Series: Doctor Who New Series Adventures #51
Published by BBC Books on April 11th, 2013
Genres: Media Tie-In, Science Fiction, Time Travel
It is the day after John F. Kennedy’s assassination and the faces of the dead are everywhere. PC Reg Cranfield sees his recently deceased father in the mists along Totter’s Lane. Reporter Mae Callon sees her late grandmother in a coffee stain on her desk. FBI Special Agent Warren Skeet finds his long-dead partner staring back at him from raindrops on a window pane. Then the faces begin to talk, and scream… and push through into our world. As the alien Shroud begins to feast on the grief of a world in mourning, can the Doctor dig deep enough into his own sorrow to save mankind?
If you happen to follow me on Twitter, you would know by now that Doctor Who has taken over my life pretty much. So when I saw the beautiful New Series Adventures books in Waterstones in London back in March, it took all my self-control not to buy them. Alas, since then, the obsession has only grown, especially with my love of Whoufflé, and I could not stop myself any longer. I had no idea what to expect with a media tie-in book like this, but MAN was it enjoyable and captured the essence of the TV series perfectly.
What becomes apparent right off the bat is that Tommy Donbavand has such a great understanding of the Eleventh Doctor and Clara as characters. They sound completely genuine, which I suppose I was a bit nervous about (since Clara especially hadn’t really been seen for long by the time this book was published). Especially the dialogue was top notch, and I found myself giggling like an idiot throughout most of the book. It was just Matt Smith. Totally.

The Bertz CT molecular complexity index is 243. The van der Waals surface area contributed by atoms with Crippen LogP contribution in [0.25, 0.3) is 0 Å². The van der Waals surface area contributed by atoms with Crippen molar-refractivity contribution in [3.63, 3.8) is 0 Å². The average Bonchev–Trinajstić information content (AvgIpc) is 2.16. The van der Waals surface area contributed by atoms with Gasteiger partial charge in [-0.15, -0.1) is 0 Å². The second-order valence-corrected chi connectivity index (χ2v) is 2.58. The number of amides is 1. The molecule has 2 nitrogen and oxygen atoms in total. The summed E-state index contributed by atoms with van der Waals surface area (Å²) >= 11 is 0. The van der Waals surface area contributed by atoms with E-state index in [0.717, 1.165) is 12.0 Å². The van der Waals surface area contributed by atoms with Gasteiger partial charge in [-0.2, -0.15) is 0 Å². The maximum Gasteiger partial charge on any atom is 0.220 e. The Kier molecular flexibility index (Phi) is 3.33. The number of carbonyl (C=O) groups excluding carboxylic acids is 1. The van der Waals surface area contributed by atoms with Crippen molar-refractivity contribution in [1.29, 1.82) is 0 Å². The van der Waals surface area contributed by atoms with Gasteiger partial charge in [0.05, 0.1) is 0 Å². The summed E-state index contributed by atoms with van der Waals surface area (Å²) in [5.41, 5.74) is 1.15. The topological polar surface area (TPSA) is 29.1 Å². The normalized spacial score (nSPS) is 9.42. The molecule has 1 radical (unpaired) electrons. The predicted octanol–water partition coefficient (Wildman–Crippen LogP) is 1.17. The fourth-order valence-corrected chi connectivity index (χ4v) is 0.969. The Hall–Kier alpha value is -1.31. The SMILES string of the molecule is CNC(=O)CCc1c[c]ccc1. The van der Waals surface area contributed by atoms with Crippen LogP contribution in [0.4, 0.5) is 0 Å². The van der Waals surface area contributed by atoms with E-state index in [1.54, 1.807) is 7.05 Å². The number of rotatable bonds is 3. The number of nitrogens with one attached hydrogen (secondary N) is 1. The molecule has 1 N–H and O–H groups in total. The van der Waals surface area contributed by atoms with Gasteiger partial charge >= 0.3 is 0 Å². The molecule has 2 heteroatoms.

The adventure in this book was also quintessentially DW. The Shroud are such a creepy freaking alien race, it pretty much gave me the shivers – as all good Doctor Who villains should. It even ended on a note reminiscent of the most famous episode ever, Blink, in that I’m going to have a bit of trouble not thinking I see the Shroud all around me. Creepy goodness!
I thought it was especially cool that elements of the series really came back in this book, like mentions of old characters, especially at the end, with memories of the Doctor saying goodbye to various companions over the years. It was not only cool, but that last scene was so emotional and beautiful. Also, I’m just going to put this out there, but there was a Mr. Williams, a veterinarian, in the US in the 1920s. Just. You know.
The only negative thing I have to note is that the ending is a bit confusing. I know Doctor Who is not exactly known for its thorough (and believable) explanations of science fiction elements, but the wormhole situation was poorly explained and felt a bit rushed to get the climax over with. But that ultimately didn’t keep me from enjoying the book any less.
AND. As to the Whoufflé. There could have been more, but I totally understand that this is not fanfiction, haha. I love the dynamic between the two characters anyway, and Donbavand captured that perfectly. The subtle hints are good enough for me now and had me fangirling anyway.
His words were drowned out by a piercing scream from the corridor outside. He flashed a grin at Clara. ‘They’re playing our song, dear.’
Clara held out her hand. ‘Care to do the corridor quickstep?’ Doctor Who: Shroud of Sorrow by Tommy Donbavand
‘Want to know what this friend is thinking right now?’
‘What?’ asked the Doctor. ‘Is it that you’d like to be taller? Because I think you should be taller. When I hug you, I can feel your breath on my chest. It’s weird.’ Doctor Who: Shroud of Sorrow by Tommy Donbavand
That is all.